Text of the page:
The Devastating History of HIV

During his visit, Sheehy spoke to the overwhelming toll of HIV/AIDS on San Francisco – and the University’s inspired response – since the epidemic arrived in 1980.

“When (the epidemic) hit, the people of UCSF and the people of this city ran towards the fire, they didn't run away,” said Sheehy. “At great risk to themselves and their families, they embraced a shunned community.”

Paul Volberding speaks at the UCSF library during Jeff Sheehy's visit
Paul Volberding, MD, director of the UCSF AIDS Research Institute, worked at ground zero of the AIDS epidemic at Zuckerberg San Francisco General Hospital during the 1980s. Photo by Susan Merrell

UCSF has since led HIV/AIDS care globally, including Ward 86, by Volberding and others; the discovery of the AIDS virus, HIV, by Jay Levy, MD; and more recently in advocacy to legalize HIV-to-HIV organ transplants by Peter Stock, MD, and achievement of UNAIDS targets in East Africa by Havlir and team.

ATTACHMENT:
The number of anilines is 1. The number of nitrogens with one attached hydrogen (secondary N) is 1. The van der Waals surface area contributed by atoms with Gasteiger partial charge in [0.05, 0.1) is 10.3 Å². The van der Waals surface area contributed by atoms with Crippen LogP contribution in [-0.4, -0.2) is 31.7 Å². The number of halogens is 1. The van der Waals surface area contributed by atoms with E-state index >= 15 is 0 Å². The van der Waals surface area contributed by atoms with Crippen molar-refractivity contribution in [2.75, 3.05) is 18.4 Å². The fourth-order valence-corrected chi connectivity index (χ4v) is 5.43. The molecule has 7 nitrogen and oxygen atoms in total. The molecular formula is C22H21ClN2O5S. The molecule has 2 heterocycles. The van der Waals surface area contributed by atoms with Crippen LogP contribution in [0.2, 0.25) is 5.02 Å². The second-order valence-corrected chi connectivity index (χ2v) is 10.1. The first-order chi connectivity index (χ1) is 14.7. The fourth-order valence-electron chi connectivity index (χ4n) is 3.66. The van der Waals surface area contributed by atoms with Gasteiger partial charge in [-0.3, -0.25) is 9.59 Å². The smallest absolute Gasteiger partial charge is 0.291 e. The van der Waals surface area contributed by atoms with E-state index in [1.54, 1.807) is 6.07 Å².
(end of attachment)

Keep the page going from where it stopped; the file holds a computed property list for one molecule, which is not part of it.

Sheehy, the first openly HIV-positive supervisor in San Francisco’s history, knows about UCSF’s work in HIV firsthand. Like an increasing number of others living with HIV, Sheehy is a long-term survivor.

“I wouldn’t be alive without the (HIV/AIDS) work that’s been done at UCSF,” said Sheehy. “Golden Compass is a phenomenal start to treat people like me who are getting older with HIV and have so many comorbidities.”

Getting to Zero

Havlir, chief of the HIV, Infectious Diseases and Global Medicine Division at UCSF, arrived as a medical resident at UCSF in 1984, shortly after the epidemic emerged in San Francisco.

“I saw all these young men whose potential had been destroyed with this illness,” she said.

Diane Havlir speaks at the UCSF library during Jeff Sheehy's visit
Diane Havlir, MD, was a collaborator in launching Getting to Zero San Francisco, a citywide effort to achieve zero new HIV infections, zero HIV deaths, and zero HIV stigma in San Francisco by 2020. Photo by Susan Merrell

Havlir led early studies of antiretroviral therapy (ART) – an effective treatment for HIV – that led to its widespread use in the mid-1990s.